Black lung disease is a respiratory disorder caused by breathing coal mine dust. The disease is also called coal workers’ pneumoconiosis (CWP). The prevalence of black lung disease has increased since 2012, according to the Center of Disease Control and Prevention (CDC). Current statistics report one in ten coal miners who worked in coal mines for 25 years or more have been diagnosed with black lung.
Black Lung Disease: Causes and History
In 1969, Congress passed the Federal Coal Mine Health and Safety Act, making the elimination of black lung a national goal. The National Institute for Occupational Safety and Health has been tracking black lung disease in miners since the 1970s through their Coal Workers Health Surveillance Program. The program collects data and offers periodic chest x-rays to detect the disease early.
In the late 1990s, black lung disease dropped to the lowest level on record. However, since 2000, the disease has been increasing throughout the nation, especially in the Appalachian area. Coal miners in the Appalachian region are more likely to be affected than workers elsewhere in the U.S. Currently, one in five workers from central Appalachia have been diagnosed with the disease.
Simple vs Complicated Coal Workers’ Pneumoconiosis
Coal miners are susceptible to either a mild or severe case of CWP.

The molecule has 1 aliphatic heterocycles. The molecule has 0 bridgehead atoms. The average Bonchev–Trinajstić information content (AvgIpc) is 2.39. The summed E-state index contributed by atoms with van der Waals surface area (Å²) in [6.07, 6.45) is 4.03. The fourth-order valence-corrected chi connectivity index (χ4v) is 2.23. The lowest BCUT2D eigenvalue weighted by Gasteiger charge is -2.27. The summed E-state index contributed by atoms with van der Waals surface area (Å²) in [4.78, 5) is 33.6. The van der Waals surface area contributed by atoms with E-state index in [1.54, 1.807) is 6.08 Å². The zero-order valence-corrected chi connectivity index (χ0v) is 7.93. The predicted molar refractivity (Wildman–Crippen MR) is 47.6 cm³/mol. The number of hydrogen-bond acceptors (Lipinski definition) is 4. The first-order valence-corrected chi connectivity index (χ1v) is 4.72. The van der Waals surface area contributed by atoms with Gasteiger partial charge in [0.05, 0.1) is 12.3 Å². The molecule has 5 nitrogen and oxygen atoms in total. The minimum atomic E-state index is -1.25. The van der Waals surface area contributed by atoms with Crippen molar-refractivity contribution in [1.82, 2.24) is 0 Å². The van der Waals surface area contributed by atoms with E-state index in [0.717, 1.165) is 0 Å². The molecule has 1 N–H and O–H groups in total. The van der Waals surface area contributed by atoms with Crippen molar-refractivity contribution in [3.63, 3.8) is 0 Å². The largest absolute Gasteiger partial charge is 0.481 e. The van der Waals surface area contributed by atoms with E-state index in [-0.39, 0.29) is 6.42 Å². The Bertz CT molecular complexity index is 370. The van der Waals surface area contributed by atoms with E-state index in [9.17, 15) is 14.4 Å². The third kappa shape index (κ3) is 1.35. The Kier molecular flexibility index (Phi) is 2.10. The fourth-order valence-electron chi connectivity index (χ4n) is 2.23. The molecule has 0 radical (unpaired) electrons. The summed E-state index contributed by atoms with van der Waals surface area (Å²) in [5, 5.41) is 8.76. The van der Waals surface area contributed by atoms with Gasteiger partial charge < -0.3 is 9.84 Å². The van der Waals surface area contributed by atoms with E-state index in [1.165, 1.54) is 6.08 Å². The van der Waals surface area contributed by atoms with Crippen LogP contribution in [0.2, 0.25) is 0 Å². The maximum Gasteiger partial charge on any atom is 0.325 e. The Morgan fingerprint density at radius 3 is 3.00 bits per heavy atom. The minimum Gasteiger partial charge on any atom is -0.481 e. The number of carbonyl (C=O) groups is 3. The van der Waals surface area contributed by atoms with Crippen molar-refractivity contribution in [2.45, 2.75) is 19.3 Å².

- Complicated CWP, also known as Progressive Massive Fibrosis (PMF), is diagnosed when a patient’s lungs are severely scarred due to inhaling large amount of coal dust for a longer period of time.
- Simple CWP is the milder diagnosis. This means the lungs have less severe spots or scar tissues from coal dust particles.
Both types of the disease present similar symptoms. They include coughing, shortness of breath and chest tightness. It often takes decades for the disease to develop, so many people don’t have symptoms until after they retire.
CWP Diagnosis and Treatment
Most CWP patients are over the age of 50 when they are diagnosed. During diagnosis, a doctor will take a detailed history to assess the patient’s exposure to coal dust. They will also order a chest x-ray or a CT scan. The patient may be asked to complete a pulmonary function test to show how well the lungs are working.
Black lung treatments can ease symptoms, but there is no cure for the disease. Since breathing coal mine dust is the only cause, the disease is highly preventable through dust control methods and proper protection to reduce exposure.
Early detection is also key to managing the disease. Current and retired coal miners should monitor their health regularly and consult their doctor if they notice respiratory symptoms.